Myths about children’s mental health
Children’s mental health is something that is often forgotten, many people not realising that children are just as likely to suffer from a mental illness as a fully grown adult. Children are developing and changing everyday as they grow into adolescence, so it may be that any changes in behaviour are overlooked as parents simply do not know how the signs of mental illness will appear in a child.
In addition to this, stigma surrounding mental health is still prevalent, meaning that many children and young people choose to hide their feelings and issues as they believe it to be easier and do not want those around them to think less of them. In a similar way, due to this stigma parents may also dismiss their child’s behaviours and fear getting a diagnosis of a mental health illness as they don’t want their child to be labelled.
Much of the stigma around children’s mental health stems from myths that are passed around in society, these myths need to be addressed as then maybe children’s mental health will become normalised. It has been found that the first onset of any mental health condition occurs within the first 14 years of a child’s life, and this is why it is important to diagnose and treat their illness while they are young, so they have the best chance of recovering and living a full life free from mental illness.
The myths around children’s mental health will be addressed in this blog post, we all need to work together to dismiss these myths and stop the stigma for good.
Bad Parenting Causes Mental Illness
People may believe that if parents raise the child with lots of love and affection then they will never struggle with a mental illness, and then on the other hand, a child that is brought up with neglect or lack of discipline will have mental health issues in the present or future. But mental health is not simple as this, while a child’s environment growing up is a factor in determining an individual’s mental health it is not the only one.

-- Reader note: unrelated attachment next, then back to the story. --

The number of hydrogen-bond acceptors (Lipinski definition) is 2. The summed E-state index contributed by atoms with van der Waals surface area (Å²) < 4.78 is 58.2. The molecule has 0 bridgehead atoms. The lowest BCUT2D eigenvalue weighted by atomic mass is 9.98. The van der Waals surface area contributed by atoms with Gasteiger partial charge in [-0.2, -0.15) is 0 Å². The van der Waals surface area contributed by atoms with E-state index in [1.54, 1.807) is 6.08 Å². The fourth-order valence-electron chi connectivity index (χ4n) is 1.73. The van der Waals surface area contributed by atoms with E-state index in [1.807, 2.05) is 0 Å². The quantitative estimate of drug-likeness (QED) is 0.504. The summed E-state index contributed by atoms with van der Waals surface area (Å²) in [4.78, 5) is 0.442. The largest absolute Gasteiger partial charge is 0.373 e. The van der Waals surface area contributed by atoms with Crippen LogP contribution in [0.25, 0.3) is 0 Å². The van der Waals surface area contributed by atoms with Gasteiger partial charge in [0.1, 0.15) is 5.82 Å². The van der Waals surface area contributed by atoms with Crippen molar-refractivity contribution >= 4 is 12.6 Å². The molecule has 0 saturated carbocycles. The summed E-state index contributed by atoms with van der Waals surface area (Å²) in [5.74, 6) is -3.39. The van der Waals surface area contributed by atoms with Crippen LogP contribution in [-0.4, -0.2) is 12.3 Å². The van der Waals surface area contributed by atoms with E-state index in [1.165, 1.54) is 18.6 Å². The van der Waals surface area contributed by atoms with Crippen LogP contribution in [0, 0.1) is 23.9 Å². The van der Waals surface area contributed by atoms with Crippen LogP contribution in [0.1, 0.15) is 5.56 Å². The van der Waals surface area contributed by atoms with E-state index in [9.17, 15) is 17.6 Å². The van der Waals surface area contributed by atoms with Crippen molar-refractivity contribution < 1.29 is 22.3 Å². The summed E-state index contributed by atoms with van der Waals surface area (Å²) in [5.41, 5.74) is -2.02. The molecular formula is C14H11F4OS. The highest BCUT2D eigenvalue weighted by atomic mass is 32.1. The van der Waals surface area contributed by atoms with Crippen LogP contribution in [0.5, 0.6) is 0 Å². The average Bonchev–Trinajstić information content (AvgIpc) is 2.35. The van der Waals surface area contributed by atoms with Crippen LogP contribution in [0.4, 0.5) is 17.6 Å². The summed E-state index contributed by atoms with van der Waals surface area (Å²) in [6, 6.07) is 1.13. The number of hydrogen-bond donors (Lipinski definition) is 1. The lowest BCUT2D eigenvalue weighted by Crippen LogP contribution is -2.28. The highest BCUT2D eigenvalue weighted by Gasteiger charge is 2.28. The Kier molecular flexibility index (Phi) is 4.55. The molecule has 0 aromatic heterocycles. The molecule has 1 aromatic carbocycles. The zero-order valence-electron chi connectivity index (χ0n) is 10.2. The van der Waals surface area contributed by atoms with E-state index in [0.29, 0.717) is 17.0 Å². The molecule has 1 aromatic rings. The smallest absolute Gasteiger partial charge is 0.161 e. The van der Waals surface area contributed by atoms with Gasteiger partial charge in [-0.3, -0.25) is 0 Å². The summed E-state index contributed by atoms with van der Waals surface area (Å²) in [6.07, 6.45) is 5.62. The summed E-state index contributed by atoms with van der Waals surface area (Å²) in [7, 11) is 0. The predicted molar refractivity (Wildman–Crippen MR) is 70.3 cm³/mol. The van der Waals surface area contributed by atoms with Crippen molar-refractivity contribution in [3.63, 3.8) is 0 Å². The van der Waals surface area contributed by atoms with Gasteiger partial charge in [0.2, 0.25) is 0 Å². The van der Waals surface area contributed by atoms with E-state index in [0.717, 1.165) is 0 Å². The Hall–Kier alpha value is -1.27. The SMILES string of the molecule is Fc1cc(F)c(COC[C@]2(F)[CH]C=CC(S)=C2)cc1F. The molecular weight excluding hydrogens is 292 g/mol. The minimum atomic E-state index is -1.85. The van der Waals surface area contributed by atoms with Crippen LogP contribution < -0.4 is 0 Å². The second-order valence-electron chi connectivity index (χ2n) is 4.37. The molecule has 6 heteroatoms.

Mental health disorders occur due to a complex combination of genetics, biological and environmental factors and for many disorders, the exact cause can not be determined. While upbringing can contribute to the development of a mental health disorder it may not be the sole cause. Anyone can suffer from a mental health condition, no matter their gender, ethnicity, or background and so it would be wrong to blame the parents if a child does get diagnosed.
Mental Illness Is A Sign Of Weakness
Being weak minded has no correlation to the development of a mental illness, nor does how mentally strong someone is mean they will never suffer from one.
Mental illnesses make everyday activities and routines harder, for children this could include, socialising, attending school, keeping up with hobbies, exercising and completing homework. The fact that children with a mental illness still attempt to do these things while they are struggling, shows that they are very mentally strong. To go about day to day living with a mental illness while still trying to look after yourself and work on your recovery takes a lot of mental strength, and many describe individuals who are working to improve their mental health as being some of the strongest people they have met.